It wasn’t an “aha” moment that got Terresa Moses thinking about design justice. Rather, it was her lived experience as a Black, queer woman. “It was my reality,” she says.
Moses joined the University of Minnesota’s College of Design faculty in 2020, after George Floyd’s murder and the University’s strengthening of its commitment to diversity, equity, and inclusion. An assistant professor of graphic design, she became director of the college’s Design Justice Initiative in the fall of that year.
Design justice is a creative approach led by experts and designers who center the experiences of community members who have been historically marginalized. The idea is to challenge and change structural inequities, make teaching more justice-centered and inclusive, and create a design industry and community that meets the physical, mental, emotional, and spiritual needs of all people it serves. Moses tells us how design justice is taking shape in the College of Design.
How do you approach a project with design justice in mind?
When you talk about design overall, it’s for us humans who are super complex human beings. When I think about design justice in action, I think about designing things for the people who are the most marginalized in society. I think about those who have an oppressed identity overlapped with another oppressed identity overlapped with another oppressed identity. What does the Black, transgender, disabled woman need? If we create something for that person, we are creating it for those who don’t have those identities as well.
What can we do to incorporate design justice into products, buildings, graphics, etc.?
I define design as the design of everything. We are all designers. Whether we’re a formally trained architect or graphic designer, we all contribute to the experiences of others.
For us to think about being intentional about using a justice-centered lens, it starts with introspection. People like to say, “I’m not racist because of this thing I don’t do.” But it’s really about understanding how a system, such as capitalism, racism, and patriarchy, has affected what we think of and perceive of as normal.
Second, once you begin to gain understanding of these systems, you can begin to dismantle them. All of this makes us more informed as designers.
Then it goes into destroy. How do you reimagine those systems?
Who’s involved in the college’s design justice initiative?
I’m leading the initiative, but we have students, staff, and faculty who are interested in incorporating these things into their work, whether it’s teaching, whether it’s advising students, whether it’s using the elements of design justice—such as prioritizing design’s impact on the community over the intentions of the designer and seeing the designer as a facilitator, rather than an expert—in their own projects.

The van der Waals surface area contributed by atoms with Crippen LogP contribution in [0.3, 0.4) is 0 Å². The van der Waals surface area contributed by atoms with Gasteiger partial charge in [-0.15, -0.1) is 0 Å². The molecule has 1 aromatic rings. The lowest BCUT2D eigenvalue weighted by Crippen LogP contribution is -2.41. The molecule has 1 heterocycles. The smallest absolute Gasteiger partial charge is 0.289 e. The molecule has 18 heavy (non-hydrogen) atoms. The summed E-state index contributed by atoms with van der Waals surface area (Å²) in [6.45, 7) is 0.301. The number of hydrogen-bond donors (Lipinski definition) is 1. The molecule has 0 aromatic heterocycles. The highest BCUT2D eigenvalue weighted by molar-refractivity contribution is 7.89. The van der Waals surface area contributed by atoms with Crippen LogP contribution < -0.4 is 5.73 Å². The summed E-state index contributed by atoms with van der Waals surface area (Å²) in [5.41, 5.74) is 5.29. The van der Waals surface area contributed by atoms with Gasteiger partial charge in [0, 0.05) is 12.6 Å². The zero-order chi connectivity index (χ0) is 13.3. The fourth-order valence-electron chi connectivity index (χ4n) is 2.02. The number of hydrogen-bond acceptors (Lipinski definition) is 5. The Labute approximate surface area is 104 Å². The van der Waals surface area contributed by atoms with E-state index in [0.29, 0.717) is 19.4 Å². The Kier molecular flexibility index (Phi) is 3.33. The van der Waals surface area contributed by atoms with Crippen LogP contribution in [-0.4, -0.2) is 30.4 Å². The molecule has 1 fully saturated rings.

What projects have come out of it?
By spring of 2021, we had started building a collective. The collective involves everyone—students, staff, and faculty—who represent the justice-centered work that is already happening within our college.
We created affinity spaces for BIPOC and queer students and employees, white allies, and others, where participants can talk about what’s happening and support one another. We have the Chroma Collective, a student group that hosts monthly events and provides resources to BIPOC students.
We started a certificate program in design justice this fall for students and practitioners. We have a couple of people enrolled.
We’re offering consulting to bring faculty into discussions around these issues. We also do pedagogy audits to look at how we can make faculty syllabi more justice-centered.
And we’re reorganizing the annual Juneteenth event for the University, thinking about how we can come together and build community.
How important is philanthropy to the initiative?
Very important. There are programs I would love to do and engage in, but we need funds to support that. For example, we’re planning a design justice symposium and that needs funding. We want to start a creative scholars program to help diversify the design industry by providing training, mentorships, and internships for people who didn’t take the traditional road to design.
Folks are very excited about the work we’re doing, but if it doesn’t get the financial support it needs, we can’t continue those kinds of initiatives.
Make a gift to support the Design Justice Initiative in the College of Design.